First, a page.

Problem Solved

After you’ve done a thing the same way for two years, look it over carefully.  After five years, look at it with suspicion.  And after ten years, throw it away and start all over.

The above is from Alfred E. Perlman, a railroad visionary in the 20th Century.  Much as we take inflation rates into consideration when comparing dollar amounts from past eras, I think we should do the same with time figures.  When Perlman made this quote in 1958 in the midst of turning around the New York Railroad, time and change moved at a much different rate.  Let’s look at this quote and remove the time factors that Perlman used.

How often do we need to review what we do as educators when it comes to our classroom or leadership practices?

Image Credit: “RETHINK” from depone’s photostream

4 thoughts on “Problem Solved

  1. I think we need to review it on a yearly basis. As the data comes in, and it becomes apparent that what we tried this year didn’t work, we should be planning appropriately for the following year, Aren’t there a bunch of old sayings about how you get the same thing if you always do the same thing?

    This goes for success also. When you see dramatic improvement after a change, you can lock that in for the following year. But you still need to keep your eyes open.

    I may always have a class of 10 year old, but who they are, what they know, and where they come from, will always be different.

    1. Steve,

      Right on. I tend to blow things up rather quickly when they don’t work, and sometimes throw away minor successes that were lost amid the colossal failure. It’s important to track both sides of an experiment.

  2. We need to review it whenever we are unable to reach all our learners. Good enough is never enough if we only reach 90% of our students. What is the obstacle for that struggling student and how can we change our methods instead of blaming for the student for not getting it?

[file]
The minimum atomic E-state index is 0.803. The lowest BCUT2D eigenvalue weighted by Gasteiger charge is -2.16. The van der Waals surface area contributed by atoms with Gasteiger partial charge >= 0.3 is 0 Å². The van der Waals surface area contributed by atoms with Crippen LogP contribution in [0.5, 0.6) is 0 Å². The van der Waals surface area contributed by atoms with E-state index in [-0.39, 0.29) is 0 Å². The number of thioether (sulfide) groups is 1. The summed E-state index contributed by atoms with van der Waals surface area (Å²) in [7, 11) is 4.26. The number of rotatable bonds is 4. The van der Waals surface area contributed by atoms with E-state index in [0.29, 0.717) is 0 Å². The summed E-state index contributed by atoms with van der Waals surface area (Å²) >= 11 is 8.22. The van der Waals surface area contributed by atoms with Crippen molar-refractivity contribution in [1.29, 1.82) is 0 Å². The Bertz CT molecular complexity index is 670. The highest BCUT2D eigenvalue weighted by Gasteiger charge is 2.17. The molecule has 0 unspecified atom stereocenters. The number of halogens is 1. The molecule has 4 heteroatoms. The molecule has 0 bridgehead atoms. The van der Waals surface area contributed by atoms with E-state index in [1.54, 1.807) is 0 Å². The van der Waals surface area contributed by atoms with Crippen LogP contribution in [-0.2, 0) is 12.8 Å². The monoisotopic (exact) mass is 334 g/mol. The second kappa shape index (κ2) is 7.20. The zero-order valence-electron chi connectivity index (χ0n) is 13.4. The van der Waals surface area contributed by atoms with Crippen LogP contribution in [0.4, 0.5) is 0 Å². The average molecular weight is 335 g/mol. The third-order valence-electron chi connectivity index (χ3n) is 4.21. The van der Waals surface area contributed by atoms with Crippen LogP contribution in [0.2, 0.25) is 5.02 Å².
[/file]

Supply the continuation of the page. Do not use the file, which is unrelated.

And when we Rethink Everything, we must ensure we have sound educational rationale for everything we rethink. TTWWADI (That’s the way we’ve always done it)doesn’t cut it anymore.
    Thanks for your visionary thinking!

    1. Karen,

      Thank you for the comment and for the push for sound educational rationale. The deeper I get into addressing student needs, it seems that there are as many solutions as there are problems. That statement sounds obvious, but think about it: in the past we have taken a “one-solution fits all” model when it comes to reaching students, but as I find out, there are myriad problems, and the solution to each has to be unique.

      I also wanted to thank you for continuing to push me towards UDL. I was doing some research at various UDL sites yesterday before we head into our spring curriculum planning, and I realized that using that framework in the lesson design stage of our work will be essential.

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